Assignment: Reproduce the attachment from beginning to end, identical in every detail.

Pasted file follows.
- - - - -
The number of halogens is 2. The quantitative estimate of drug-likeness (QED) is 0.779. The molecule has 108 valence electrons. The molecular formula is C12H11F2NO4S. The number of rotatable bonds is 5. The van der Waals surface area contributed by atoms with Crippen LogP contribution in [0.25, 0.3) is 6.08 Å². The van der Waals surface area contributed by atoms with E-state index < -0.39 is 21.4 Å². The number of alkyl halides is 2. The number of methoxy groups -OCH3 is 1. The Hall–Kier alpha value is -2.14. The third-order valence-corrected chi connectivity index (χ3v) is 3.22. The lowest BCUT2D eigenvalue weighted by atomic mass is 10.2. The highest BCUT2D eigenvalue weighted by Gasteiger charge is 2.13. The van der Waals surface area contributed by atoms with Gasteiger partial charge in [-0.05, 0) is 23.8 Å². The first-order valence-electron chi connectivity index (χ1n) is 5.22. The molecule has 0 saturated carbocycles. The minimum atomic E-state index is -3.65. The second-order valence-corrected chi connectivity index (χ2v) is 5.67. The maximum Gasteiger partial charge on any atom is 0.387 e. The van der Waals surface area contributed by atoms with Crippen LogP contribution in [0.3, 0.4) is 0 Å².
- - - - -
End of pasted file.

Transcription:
The number of halogens is 2. The quantitative estimate of drug-likeness (QED) is 0.779. The molecule has 108 valence electrons. The molecular formula is C12H11F2NO4S. The number of rotatable bonds is 5. The van der Waals surface area contributed by atoms with Crippen LogP contribution in [0.25, 0.3) is 6.08 Å². The van der Waals surface area contributed by atoms with E-state index < -0.39 is 21.4 Å². The number of alkyl halides is 2. The number of methoxy groups -OCH3 is 1. The Hall–Kier alpha value is -2.14. The third-order valence-corrected chi connectivity index (χ3v) is 3.22. The lowest BCUT2D eigenvalue weighted by atomic mass is 10.2. The highest BCUT2D eigenvalue weighted by Gasteiger charge is 2.13. The van der Waals surface area contributed by atoms with Gasteiger partial charge in [-0.05, 0) is 23.8 Å². The first-order valence-electron chi connectivity index (χ1n) is 5.22. The molecule has 0 saturated carbocycles. The minimum atomic E-state index is -3.65. The second-order valence-corrected chi connectivity index (χ2v) is 5.67. The maximum Gasteiger partial charge on any atom is 0.387 e. The van der Waals surface area contributed by atoms with Crippen LogP contribution in [0.3, 0.4) is 0 Å².